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Photo by NASA

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Massive Greenland Ice Melt, Earth Repair and Biomonitoring

This week on Terra Informa, we’re talking to the people behind the headlines and book covers. We hear from the scientist at NASA who discovered ice melting across almost all of Greenland’s surface this July. We also take you behind the scenes of a new book on repairing the earth in sites of environmental destruction. And we’ll look into biomonitoring, and how it can be used to assess the health of an ecosystem.

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Red areas covering almost the entire surface of Greenland's ice sheet show dramatic acceleration of melting this summer.

This week we speak with Son Nghiem, a NASA remote sensing scientist who noticed this dramatic melting of Greenland’s ice sheet that happened over just four days this July.

Massive Greenland Ice Sheet Melt

Greenland’s Arctic ice sheet is massive – covering almost the entire island, and kilometres thick in most places. NASA estimates that if it all melted, global sea level would rise by about twenty feet. So when NASA Jet Propulsion Laboratory scientist Son Nghiem noticed that 97 percent of its surface melted in just four days this summer, his first instinct was to double-check the data. The melting coincided with an unusually strong dome of warm air over Greenland. Chris Chang-Yen Phillips reached Son Nghiem in California.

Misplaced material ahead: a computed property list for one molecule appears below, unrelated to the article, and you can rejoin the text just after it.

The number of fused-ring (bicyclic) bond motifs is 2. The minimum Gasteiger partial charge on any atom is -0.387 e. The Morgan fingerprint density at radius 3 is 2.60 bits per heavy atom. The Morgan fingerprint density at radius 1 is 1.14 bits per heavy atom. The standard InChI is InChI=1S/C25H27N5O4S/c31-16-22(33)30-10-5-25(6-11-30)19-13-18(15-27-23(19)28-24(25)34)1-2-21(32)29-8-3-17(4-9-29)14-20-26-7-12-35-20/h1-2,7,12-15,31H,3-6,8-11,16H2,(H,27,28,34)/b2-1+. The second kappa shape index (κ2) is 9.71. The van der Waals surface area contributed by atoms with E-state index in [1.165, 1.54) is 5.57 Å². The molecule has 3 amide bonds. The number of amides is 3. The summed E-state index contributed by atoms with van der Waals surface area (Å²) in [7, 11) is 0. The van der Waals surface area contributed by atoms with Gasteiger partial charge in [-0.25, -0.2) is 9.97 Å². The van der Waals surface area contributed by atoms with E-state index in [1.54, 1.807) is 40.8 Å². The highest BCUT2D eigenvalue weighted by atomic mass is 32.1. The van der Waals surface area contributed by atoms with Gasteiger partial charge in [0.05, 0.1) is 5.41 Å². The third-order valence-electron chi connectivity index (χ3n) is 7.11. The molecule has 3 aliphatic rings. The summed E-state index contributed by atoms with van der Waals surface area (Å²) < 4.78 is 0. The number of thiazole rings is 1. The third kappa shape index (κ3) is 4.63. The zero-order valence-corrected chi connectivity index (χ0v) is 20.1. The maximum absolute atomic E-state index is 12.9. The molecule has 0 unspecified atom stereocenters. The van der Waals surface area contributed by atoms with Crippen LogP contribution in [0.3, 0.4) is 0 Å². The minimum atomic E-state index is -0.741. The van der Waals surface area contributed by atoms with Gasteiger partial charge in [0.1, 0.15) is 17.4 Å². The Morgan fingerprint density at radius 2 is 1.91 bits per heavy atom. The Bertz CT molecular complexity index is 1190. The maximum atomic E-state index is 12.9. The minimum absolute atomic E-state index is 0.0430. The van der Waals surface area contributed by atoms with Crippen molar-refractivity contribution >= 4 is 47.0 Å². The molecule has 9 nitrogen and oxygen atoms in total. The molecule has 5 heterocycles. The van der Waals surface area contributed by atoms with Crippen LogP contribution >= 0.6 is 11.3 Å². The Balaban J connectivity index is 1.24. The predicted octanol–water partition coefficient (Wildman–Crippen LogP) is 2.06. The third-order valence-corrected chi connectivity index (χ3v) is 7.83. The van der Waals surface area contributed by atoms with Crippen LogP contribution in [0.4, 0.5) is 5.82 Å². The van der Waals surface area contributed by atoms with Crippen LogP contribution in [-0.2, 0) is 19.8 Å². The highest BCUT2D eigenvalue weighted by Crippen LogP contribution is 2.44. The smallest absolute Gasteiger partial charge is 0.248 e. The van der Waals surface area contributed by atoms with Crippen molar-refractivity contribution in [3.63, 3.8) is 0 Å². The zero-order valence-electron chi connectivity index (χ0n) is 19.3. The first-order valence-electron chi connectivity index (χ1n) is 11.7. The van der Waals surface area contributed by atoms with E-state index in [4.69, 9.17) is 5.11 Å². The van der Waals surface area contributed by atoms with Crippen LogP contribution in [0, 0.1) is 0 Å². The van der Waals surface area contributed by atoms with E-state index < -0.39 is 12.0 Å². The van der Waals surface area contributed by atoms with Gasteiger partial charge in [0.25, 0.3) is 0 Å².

More on this story: NPR, NASA

Earth Repair

Leila Darwish is an activist, educator and former Terra Informer, who is currently writing a book on earth repair. What is earth repair and what role does and could it play in places and communities where environmental destruction has had devastating impacts? Annie Banks interviewed Leila in the North Saskatchewan River Valley.

Download longer interview with Leila Darwish about Earth Repair here.

More on Leila Darwish: Parkland Post, Wilderness Committee, United Press International

News Headlines

Oil pipeline spill near Thorsby, Alberta